Prescription Medications May Be Making Americans Depressed, Study Shows

Some of the medications in the study can be purchased over the counter, including PPIs and Ibuprofen.

Image of depressed person in darkness
Favor_of God / iStock

Some of the medications in the study can be purchased over the counter, including PPIs and Ibuprofen.

New study results released by the University of Illinois indicate that one in three adults in the U.S. is unknowingly taking prescriptions that can potentially increase their risk of depression and suicides, reports USA Today. The researchers presented their findings after analyzing the medication use patterns of 26,192 participants.

According to the study, the common prescription medications prescribed don’t have anything to do with depression, so that is one reason that patients, and even their health care providers, don’t know about the risk, according to University of Illinois campus online publication, UIC Today.

At the heart of the study were over 200 commonly prescribed prescription medications. Some of them are even available over the counter such as proton pump inhibitors (PPIs) that treat chronic acid reflux and the painkiller Ibuprofen. Others on the list included those available with a prescription and included beta blockers, anticonvulsants, ACE inhibitors, and hormonal birth control.

The adults took part in the National Health and Nutrition Examination Survey in a period that spanned from 2005 to 2014. The survey was unique in the fact that it combined physical examinations and interviews. What’s more, the study was the first of its kind to highlight that these type of drugs were often used concurrently. This type of concurrent use is termed polypharmacy, and it is linked to a greater likelihood of feelings of depression. It is also more prevalent among the elderly or those living alone.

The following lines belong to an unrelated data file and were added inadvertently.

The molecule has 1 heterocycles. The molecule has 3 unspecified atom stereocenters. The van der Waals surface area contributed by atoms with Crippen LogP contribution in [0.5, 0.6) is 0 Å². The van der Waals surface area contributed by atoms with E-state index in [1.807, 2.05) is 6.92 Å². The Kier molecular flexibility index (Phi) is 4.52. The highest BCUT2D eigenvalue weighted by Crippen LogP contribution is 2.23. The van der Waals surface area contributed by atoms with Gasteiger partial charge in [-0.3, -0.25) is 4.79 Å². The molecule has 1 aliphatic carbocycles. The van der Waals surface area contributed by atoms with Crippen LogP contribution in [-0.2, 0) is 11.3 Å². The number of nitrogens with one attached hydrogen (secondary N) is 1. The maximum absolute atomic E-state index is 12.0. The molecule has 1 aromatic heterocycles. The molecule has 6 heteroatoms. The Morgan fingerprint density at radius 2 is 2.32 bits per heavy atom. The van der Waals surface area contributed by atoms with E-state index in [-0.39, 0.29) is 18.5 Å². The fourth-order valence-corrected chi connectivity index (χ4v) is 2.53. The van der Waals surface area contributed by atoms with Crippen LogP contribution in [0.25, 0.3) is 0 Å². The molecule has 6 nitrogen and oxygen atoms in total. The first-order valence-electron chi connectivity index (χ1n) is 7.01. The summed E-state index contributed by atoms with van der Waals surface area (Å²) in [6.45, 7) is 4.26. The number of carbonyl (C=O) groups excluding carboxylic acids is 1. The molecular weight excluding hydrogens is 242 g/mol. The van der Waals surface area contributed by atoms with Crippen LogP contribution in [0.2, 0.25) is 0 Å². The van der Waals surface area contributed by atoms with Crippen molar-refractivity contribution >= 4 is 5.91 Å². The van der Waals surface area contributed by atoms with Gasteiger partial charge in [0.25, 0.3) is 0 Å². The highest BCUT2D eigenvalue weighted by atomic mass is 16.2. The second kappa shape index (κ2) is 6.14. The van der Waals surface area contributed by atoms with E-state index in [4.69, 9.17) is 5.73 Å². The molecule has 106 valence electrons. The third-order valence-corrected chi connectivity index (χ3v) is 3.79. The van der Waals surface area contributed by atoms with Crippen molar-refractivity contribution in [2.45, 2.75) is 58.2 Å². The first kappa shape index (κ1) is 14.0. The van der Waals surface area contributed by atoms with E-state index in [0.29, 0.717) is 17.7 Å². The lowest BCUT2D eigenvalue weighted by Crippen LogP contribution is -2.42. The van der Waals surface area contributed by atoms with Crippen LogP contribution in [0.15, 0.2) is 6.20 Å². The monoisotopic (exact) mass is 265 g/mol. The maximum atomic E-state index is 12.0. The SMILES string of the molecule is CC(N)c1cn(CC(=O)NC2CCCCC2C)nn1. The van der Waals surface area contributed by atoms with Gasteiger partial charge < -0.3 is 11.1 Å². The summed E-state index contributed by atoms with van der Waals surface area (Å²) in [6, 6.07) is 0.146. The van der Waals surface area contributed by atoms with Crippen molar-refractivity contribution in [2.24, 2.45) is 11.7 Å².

What’s more, about 15 percent of adults with polypharmacy in the prescription medication study experienced depression. On the other hand, participants not taking the drugs came in at only 5 percent.

Depressed woman aside pills
  AntonioGuillem / iStock

Dima Qato, assistant professor of pharmacy systems, outcomes, and policy in the UIC College of Pharmacy had this to say about the prescription medication study’s findings.

“The take away message of this study is that polypharmacy can lead to depressive symptoms and that patients and health care providers need to be aware of the risk of depression that comes with all kinds of common prescription drugs — many of which are also available over the counter.

“Many may be surprised to learn that their medications, despite having nothing to do with mood or anxiety or any other condition normally associated with depression, can increase their risk of experiencing depressive symptoms, and may lead to a depression diagnosis.”

The participants in the prescription medication survey listed all of the meds they were using at the time, and they also answered questions during depression screening, known as the Patient Health Questionnaire, or PHQ-9. The PHQ-9 is used to ask the study participants about appetite, mood, and their sleep habits.

The prescription medication study was published on June 12 in the Journal of the American Medical Association (JAMA).